Rotting timber floor with heavy build-up of bird guano
  Pigeon guano accumulation in an abandoned building which aided the growth and spread of timber decay in the floor structure (Photo: Jenny Brown)

While it may be possible to encourage bats to roost in a different part of a building, and thus reduce the effects of urine and droppings on a particular feature such as a church organ, it is more likely that surfaces will need to be protected. The use of sheeting over fixtures and fittings offers a solution but is unpopular with congregations and visitors as it is obtrusive and requires regular cleaning or replacement. Smaller, bespoke covers can be used over certain items, such as altars and lecterns, and these can be designed to coordinate with other fabrics in the building.

Fixtures and fittings that cannot be covered, can be protected with surface coatings or finishes such as microcrystalline waxes. These treatments need to be carefully selected and applied to avoid changing the appearance of the particular surface and are perhaps best specified by a conservator.

Floor surfaces pose a particular problem, as sheeting can reduce moisture evaporation from permeable materials and pose a potential trip hazard. Again, it may be possible to use surface treatments on certain materials as a means of offering protection from urine, but these will need to be periodically removed and re-applied.

Removal of guano
The removal of guano and contaminated materials from buildings in the UK is estimated to cost over £15 million a year. However, this figure is unlikely to include the costs of ancillary works or remedial works to deal with the consequences of contamination.

The removal and disposal of guano in buildings is often undertaken by specialist contractors or sub-contractors with appropriate practical experience and the necessary health and safety protocols. However, in the UK there is no legal requirement to employ specially trained or licensed contractors, unless the deposits contain other hazardous materials such as asbestos. Using general contractors for this work is often cost-effective, as the materials can usually be disposed of as ‘general waste’.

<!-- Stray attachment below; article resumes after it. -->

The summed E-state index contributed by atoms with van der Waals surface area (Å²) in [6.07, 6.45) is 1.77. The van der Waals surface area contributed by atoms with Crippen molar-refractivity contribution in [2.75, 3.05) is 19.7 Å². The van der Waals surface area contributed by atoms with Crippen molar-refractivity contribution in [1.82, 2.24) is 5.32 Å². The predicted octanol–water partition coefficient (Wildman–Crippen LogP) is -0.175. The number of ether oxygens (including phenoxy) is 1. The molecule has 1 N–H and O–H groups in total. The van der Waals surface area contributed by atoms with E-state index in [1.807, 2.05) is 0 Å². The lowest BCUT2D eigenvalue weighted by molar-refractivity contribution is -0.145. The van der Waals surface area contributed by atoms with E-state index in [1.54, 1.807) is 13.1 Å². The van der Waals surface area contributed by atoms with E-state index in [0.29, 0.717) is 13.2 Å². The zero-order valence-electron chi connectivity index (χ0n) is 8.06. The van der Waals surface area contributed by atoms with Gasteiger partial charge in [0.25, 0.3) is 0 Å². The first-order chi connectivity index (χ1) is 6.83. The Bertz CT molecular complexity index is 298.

However, special consideration should be given to decontamination of especially vulnerable materials and structures, as unsympathetic removal can cause more damage than the guano itself. This can be a particular problem if there are decayed substrates, or where materials and finishes are decorated. Specialist conservators may then need to be brought in, at least for the critical cleaning and treatment of vulnerable surfaces.


In addition to the Health and Safety at Work Act, the legislation affecting the removal of bird and bat guano from the built environment is the Wildlife and Countryside Act 1981 (Chapter 69) and potentially the Animal Welfare Act 2006. However, there can be confusion in the UK about what the current legislation allows. This may be because some have interpreted the legislation to support their own agendas; either to prevent disturbance of a particular species at all costs, or to promote the sale of, for example, pigeon-exclusion products.

As there have been few if any legal prosecutions or judgements to clarify the situation, it is possible to argue that the legislation precludes any activity that might disturb any species of bird or bat in the built environment. However, closer reading shows this interpretation is incorrect. Indeed, ‘General Licences’ for pigeon control measures and the disturbance and disposal of nests can be granted by the Department for Environment, Food & Rural Affairs or other appropriate statutory nature conservation organisations (SNCOs). These can simply be obtained online from the website.

The law should not prevent a property owner or manager from removing accumulations of guano and preventing future accumulation, provided things are done at the right time and with the correct authorisations. For bats in the UK, this is controlled by SNCOs under the terms of the Animal Welfare Act 2006. These organisations are: Natural England, which is generally supported by the Bat Conservation Trust working for the local authority planning departments; Scottish Natural Heritage, which provides free advice and free site visits for domestic properties, advising on such things as mitigation; Natural Resources Wales; and the Northern Ireland Environment Agency.

However, in the UK and other parts of the world birds and bats may have special emotional significance to some groups. It is therefore always important to be sensitive to this, and it is generally wise to seek specialist independent advice.


Further Information

E Bernardi et al, ‘The effect of uric acid on outdoor copper and bronze’, Science of the Total Environment, Elsevier, London, 2009

X Bonnefoy et al, Public Health Significance of Urban Pests, World Health Organization, Copenhagen, 2008

J Hales, 'Bats in Churches: Objective assessment of associated damage mechanisms', Archaeology International 17, UCL, London, 2014 ( ai.1703)

Health and Safety Executive, 'Construction Micro-organisms: Psittacosis and other diseases from work involving bird droppings' ( microorganisms)

T Hutton and J Dobson, ‘The control of feral pigeons: an independent approach’, Structural Survey, Emerald, Bingley, 1993

Scottish Natural Heritage, ‘Protected Mammals – Bats’

(See also for further information and technical leaflets and articles)


The Building Conservation Directory, 2017


TIM HUTTON is a building pathologist and environmental scientist and the CEO of Hutton + Rostron Environmental Investigations Ltd (H+R).

DAVID WATT is a chartered building surveyor and historic buildings consultant, working as associate director with H+R.

JENNY BROWN is a historic building surveyor and assistant marketing manager at H+R.